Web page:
2.1. Care Home Data Platform

The Care Home Data Platform [22] study engaged six care homes within the Lothian region of Scotland to closely examine the data items collected and assessment tools in use for recording resident data. This work was carried out between July 2019 and January 2020, and the methods included reviewing data collection systems and documents, interviews with care home managers and discussions with key Scottish care home data stakeholders.

2.2. Landscape Assessment of Data and Digital Readiness of Scottish Care Homes (LADDeR)

The LADDeR study [23] centred around a survey of care homes for older people in the South East of Scotland (SE Scotland) to determine their current digital connectivity and data practises in care planning and medication management. The study took place from July 2021 to January 2022 and yielded frontline information from 110 care homes, representing 55% of SE Scotland’s homes and being representative of the geographic and sector spread.

2.3. Governance, Ethics, Access & Readiness through an Exemplar Demonstration (GEARED Up)

GEARED Up explored the milieu of data ethics and information governance that regulates the re-purposing of individual resident-level data, with a key focus on exploring current processes required by researchers and innovators to access such data to inform their work to improve and advance services. The methods included online research, discussions with topic experts, and completion of a data access application through the required processes. The study was carried out between January and June 2021. This work paralleled The Care Home Small Business Research Initiative (SBRI) Innovation Foundation Challenge [24], which was built on an earlier study [22] to assess options for establishing a Care Home Data Platform, as described above.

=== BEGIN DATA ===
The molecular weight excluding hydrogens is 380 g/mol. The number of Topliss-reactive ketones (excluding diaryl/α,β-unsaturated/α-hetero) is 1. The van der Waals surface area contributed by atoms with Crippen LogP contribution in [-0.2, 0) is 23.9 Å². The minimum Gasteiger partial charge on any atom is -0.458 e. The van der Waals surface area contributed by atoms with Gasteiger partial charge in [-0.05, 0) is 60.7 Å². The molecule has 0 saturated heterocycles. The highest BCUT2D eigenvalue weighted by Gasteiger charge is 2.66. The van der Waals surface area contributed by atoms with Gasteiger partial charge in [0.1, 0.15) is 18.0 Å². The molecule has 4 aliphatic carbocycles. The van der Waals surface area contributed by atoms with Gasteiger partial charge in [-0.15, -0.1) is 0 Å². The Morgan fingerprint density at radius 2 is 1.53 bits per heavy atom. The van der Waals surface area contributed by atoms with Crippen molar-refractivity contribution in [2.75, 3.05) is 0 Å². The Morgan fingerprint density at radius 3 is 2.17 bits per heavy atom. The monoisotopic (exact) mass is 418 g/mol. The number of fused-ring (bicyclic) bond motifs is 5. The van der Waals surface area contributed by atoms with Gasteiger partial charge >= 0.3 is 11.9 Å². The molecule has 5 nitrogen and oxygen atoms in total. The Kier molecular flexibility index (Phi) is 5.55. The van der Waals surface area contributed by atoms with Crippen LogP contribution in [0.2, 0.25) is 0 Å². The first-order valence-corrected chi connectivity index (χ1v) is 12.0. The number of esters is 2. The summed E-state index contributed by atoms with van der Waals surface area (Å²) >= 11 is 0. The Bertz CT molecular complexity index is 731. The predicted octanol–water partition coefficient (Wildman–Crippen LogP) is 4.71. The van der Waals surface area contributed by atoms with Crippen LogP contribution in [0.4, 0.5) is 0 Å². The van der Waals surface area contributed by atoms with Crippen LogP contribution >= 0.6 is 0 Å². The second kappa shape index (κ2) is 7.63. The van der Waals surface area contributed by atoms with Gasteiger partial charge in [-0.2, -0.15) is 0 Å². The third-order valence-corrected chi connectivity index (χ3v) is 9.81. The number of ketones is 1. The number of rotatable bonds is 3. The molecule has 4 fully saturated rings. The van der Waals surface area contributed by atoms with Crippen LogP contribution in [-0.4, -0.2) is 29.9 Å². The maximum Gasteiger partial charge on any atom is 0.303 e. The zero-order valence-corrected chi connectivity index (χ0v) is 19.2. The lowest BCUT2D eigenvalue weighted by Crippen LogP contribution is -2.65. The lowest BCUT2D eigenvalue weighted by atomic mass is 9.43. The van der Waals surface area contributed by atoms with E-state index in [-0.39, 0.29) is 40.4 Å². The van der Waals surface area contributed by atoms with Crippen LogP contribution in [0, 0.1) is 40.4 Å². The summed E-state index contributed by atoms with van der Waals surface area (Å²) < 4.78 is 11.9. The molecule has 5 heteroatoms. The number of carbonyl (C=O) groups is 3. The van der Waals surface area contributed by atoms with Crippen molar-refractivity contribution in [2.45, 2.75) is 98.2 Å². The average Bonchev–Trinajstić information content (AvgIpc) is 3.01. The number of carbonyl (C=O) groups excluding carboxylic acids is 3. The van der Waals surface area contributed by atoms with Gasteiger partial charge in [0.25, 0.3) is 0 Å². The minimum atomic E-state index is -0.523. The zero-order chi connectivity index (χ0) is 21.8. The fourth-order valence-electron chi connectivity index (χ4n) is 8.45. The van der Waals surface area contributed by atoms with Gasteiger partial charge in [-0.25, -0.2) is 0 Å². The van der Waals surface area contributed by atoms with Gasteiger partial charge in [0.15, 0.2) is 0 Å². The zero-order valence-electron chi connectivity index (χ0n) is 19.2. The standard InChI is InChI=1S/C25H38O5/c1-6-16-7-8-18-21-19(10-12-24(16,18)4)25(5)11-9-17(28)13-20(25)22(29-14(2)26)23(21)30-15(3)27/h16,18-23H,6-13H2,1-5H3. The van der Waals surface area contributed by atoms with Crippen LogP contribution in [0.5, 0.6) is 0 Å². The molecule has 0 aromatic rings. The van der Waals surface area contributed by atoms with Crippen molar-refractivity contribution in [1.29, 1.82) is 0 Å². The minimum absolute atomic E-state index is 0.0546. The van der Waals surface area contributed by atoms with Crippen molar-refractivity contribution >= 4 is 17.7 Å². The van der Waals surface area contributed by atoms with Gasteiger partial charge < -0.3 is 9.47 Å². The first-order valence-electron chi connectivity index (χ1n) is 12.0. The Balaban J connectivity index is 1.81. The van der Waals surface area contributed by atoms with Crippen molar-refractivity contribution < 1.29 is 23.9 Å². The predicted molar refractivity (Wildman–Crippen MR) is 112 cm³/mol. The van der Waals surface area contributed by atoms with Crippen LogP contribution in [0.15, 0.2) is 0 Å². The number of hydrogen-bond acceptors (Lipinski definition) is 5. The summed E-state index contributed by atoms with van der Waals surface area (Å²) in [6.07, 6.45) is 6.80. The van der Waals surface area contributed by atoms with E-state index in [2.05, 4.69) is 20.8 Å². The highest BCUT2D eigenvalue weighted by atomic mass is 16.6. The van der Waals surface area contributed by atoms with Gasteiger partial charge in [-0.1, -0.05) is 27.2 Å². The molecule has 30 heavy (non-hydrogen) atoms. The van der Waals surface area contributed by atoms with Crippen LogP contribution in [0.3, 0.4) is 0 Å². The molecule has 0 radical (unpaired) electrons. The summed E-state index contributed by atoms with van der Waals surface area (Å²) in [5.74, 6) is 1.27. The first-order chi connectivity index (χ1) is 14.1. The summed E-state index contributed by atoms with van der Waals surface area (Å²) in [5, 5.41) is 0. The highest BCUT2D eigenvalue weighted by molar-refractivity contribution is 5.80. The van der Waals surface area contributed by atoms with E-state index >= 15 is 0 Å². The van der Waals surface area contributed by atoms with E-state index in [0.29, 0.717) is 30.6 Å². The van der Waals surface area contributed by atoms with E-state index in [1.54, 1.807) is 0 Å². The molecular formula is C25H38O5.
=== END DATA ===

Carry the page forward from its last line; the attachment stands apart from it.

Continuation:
3. Foundation Level Barriers

3.1. Connectivity of Care Homes

Internet access is a basic, foundation-level technology infrastructure that all digital solutions will depend on to some extent. It is required not only for the use of essential online services, such as email and web-based applications, but also for accessing and maintaining services or applications that may also have some offline functionality. Software updates (including functionality upgrades, bug fixes, and security patches), secure multi-user access, data backups and recovery, and electronic data sharing with trusted external partners all rely on the ability to connect to the internet. Indeed, in the Digital Approaches in Care Homes Action Plan [25] (p. 7), the first feature of a digitally-enabled care home is ‘a superfast broadband connectivity, or the equivalent, into and within all areas of the care home’, highlighting the importance of this now almost omnipresent, yet still inconsistently functioning, technology for establishing strong digital foundations for care homes.